The annual Marketing to Farmers report from Hillsgreen, in partnership with England Marketing, has found that more than half of the top concerns for farmers are financial matters.
In the report, which surveyed 745 farmers, climate change and investment in renewable energy also remained high on the farming agenda. When asked to rank to factors which had the most impact on the way they farm, farmers responded:
- Farm input costs
- Loss of BPS payments
- Land availability
- Government grants
- Clarity on Defra schemes
- Interest rates
- Climate change
- Staffing Issues
While money worries, due to inflation, energy costs and input costs, are having an impact, it is also the lack of communication from the government on various schemes and grant payments, which is having a real impact on everyday farm operations.
Not in the top ten but continuing to have an impact were weather, health and age, regulations, and disease and pest pressure.
Diversification is the main focus
In the current climate, farmers were asked about their investment plans and it was found that 35% were considering some form of diversification, 33% were actively seeking opportunities in machinery and 31% were seeking opportunities in buildings.
Other areas considered were renewable energy, technology and soil and environmental health.
Andy Venables, managing director of Hillsgreen, said: “Farmers are actively exploring various investment opportunities to enhance their farm businesses, increase revenue streams, and improve the overall sustainability of their operations. They do see potential growth areas within the sector and this emphasises the need for businesses to tailor support and resources to help farmers navigate and capitalise on these opportunities.”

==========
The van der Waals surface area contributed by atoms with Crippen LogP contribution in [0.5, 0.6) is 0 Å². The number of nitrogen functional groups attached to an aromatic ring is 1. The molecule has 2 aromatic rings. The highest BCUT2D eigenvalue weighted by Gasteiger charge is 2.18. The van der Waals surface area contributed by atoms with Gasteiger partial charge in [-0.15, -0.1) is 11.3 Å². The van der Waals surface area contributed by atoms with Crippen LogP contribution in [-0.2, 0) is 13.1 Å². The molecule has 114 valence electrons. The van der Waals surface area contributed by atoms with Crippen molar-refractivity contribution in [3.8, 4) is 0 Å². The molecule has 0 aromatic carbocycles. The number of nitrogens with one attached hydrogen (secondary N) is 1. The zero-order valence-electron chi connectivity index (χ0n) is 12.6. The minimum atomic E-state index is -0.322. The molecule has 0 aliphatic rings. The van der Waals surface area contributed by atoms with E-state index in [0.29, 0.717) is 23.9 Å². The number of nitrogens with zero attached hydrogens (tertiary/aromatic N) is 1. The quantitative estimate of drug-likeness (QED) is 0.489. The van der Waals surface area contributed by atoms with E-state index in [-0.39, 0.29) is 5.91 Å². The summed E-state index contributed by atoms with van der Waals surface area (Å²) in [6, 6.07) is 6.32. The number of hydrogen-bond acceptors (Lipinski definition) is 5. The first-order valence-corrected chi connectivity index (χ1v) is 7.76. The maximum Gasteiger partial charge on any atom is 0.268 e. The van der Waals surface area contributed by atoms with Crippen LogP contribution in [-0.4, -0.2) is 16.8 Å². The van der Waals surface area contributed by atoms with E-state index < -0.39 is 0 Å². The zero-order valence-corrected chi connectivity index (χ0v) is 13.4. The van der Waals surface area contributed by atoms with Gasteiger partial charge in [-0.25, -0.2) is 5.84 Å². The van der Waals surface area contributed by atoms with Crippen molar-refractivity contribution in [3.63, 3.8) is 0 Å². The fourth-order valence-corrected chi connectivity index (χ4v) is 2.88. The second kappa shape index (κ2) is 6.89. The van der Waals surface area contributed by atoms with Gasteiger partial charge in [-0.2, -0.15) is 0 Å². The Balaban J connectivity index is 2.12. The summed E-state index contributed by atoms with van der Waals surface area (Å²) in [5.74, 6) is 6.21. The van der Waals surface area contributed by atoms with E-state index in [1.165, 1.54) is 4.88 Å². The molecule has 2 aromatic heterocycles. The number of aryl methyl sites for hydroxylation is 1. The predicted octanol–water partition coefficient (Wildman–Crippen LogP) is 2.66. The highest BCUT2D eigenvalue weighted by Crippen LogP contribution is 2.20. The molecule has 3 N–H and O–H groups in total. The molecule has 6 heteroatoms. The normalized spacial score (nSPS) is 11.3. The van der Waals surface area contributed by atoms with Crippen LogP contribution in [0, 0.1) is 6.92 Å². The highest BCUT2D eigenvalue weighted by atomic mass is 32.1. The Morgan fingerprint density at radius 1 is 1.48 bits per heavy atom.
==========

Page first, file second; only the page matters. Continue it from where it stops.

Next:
Mental health support
As financial matters continue to have an impact, poor mental health is estimated to be 46% higher than in other sectors.
Fellow farmers and friends are the people that 15% of agricultural professionals look to for financial, mental health and practical support, closely followed by 12% going online or using social media.
The report found that farmers were more likely to go online when searching for advice, before going directly to family or the various farming welfare charities. However, it’s anticipated that these online services will be to connect with family or friends, or the online support networks provided by these charities.
Increase in YouTube and TikTok views
It was found that 83% of farmers use social media regularly, with 61% using it daily – an increase from 45% last year.
TikTok ranked highly, with 22% using the platform daily or weekly, while WhatsApp is used by nearly all those surveyed. The use of YouTube has also increased, with 37% using it every day, up from 14% last year.
For more information and download the report, go to www.hillsgreen.co.uk